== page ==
Jay Cooney was looking at photos of the HMS Osborne Sea Serpent sighting and he thought it could indicate the presence of a large Marine Saurian type Sea Serpent. Because of the suggestion, it is best to review the case once more:
In June 1877 the Lords Commissioners of the Admiralty received official reports from the Royal Yacht Osborne, forwarded by Commander Pearson, regarding the sighting of an unidentified marine creature seen on the second day of that month off Cape Vito, Sicily.
Commander Pearson’s report read: -
“I myself saw the fish through a telescope, but at too great a distance (about 400 yards) to be able to give a detailed description; but I distinctly saw the seal-shaped head, of immense size, large flappers, and part of a huge body.”
Another officer, Lieutenant Haynes, reported“At 5 p.m. on the 2nd inst., while passing Cape St. Vito, north coast of Sicily, I observed a large, black-looking object on the starboard quarter, distant about two cables [a cable is 240 yards]; and on examining it with a telescope, I found it to be a huge monster, having a head about fifteen to twenty feet in length. The breadth I could not observe. The head was round, and full at the crown. The animal was slowly swimming in a south-easterly direction, propelling itself by means of two large flappers or fins, somewhat in the manner of a seal. I also saw a portion of the body of the animal, and that part was certainly not under forty-five or fifty feet in length.”
“On the evening of June 2, the sea being perfectly smooth, my attention was first called by seeing a ridge of fins above the surface of the water, extending about thirty feet, and varying from five to six feet in height. On inspecting it by means of a telescope, at about one and a half cables' distance, I distinctly saw a head, two flappers, and about thirty feet of an animal's shoulder. The head, as nearly as I could judge, was about six feet thick, the neck narrower, about four to five feet, the shoulder about fifteen feet across, and the flappers each about fifteen feet in length. The movements of the flappers were those of a turtle, and the animal resembled a huge seal, the resemblance being strongest about the back of the head. I could not see the length of the head, but from its crown or top to just below the shoulder (where it became immersed) I should reckon about fifty feet. The tail end I did not see, it being under water unless the ridge of fins to which my attention was first attracted, and which had disappeared by the time I got a telescope, was really the continuation of the shoulder to the end of the body. The animal's head was not always above water, but was thrown upwards, remaining above for a few seconds at a time, and then disappearing. There was an entire absence of ‘blowing’ or ‘spouting’.”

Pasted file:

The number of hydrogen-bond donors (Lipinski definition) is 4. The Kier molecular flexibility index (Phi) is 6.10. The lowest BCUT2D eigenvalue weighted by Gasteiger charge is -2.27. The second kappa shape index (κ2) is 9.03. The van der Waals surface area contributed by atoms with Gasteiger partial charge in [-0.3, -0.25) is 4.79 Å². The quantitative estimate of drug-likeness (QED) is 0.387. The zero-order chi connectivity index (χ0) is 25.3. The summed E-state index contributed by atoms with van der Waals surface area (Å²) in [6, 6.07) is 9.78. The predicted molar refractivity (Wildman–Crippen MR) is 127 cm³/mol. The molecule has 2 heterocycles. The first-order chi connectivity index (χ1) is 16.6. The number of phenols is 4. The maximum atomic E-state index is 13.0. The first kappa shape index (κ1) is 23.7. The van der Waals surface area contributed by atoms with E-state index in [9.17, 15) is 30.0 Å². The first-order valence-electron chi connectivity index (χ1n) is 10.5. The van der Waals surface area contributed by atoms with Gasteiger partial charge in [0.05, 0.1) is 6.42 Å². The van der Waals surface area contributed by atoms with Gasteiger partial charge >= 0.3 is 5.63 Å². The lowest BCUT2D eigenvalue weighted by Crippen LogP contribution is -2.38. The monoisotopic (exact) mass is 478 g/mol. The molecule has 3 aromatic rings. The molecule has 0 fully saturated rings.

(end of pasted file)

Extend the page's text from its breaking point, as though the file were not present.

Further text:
(if the fins were 6-8 feet high out of the water then they are certainly staged out over well more than 40 feet by that scale. It is more likely a hundred feet or more given the spacing of the fins)“When looking over the starboard quarter of the ship, my attention was called by observing an uneven ridge of what appeared to me to be the fins of a fish above the surface of the water, about a cable's length distance from the ship. They varied in height, as near as I can judge, from seven to eight feet above water, and extended about forty feet along the surface. Not having a telescope with me, I regret I am unable to give a further description.”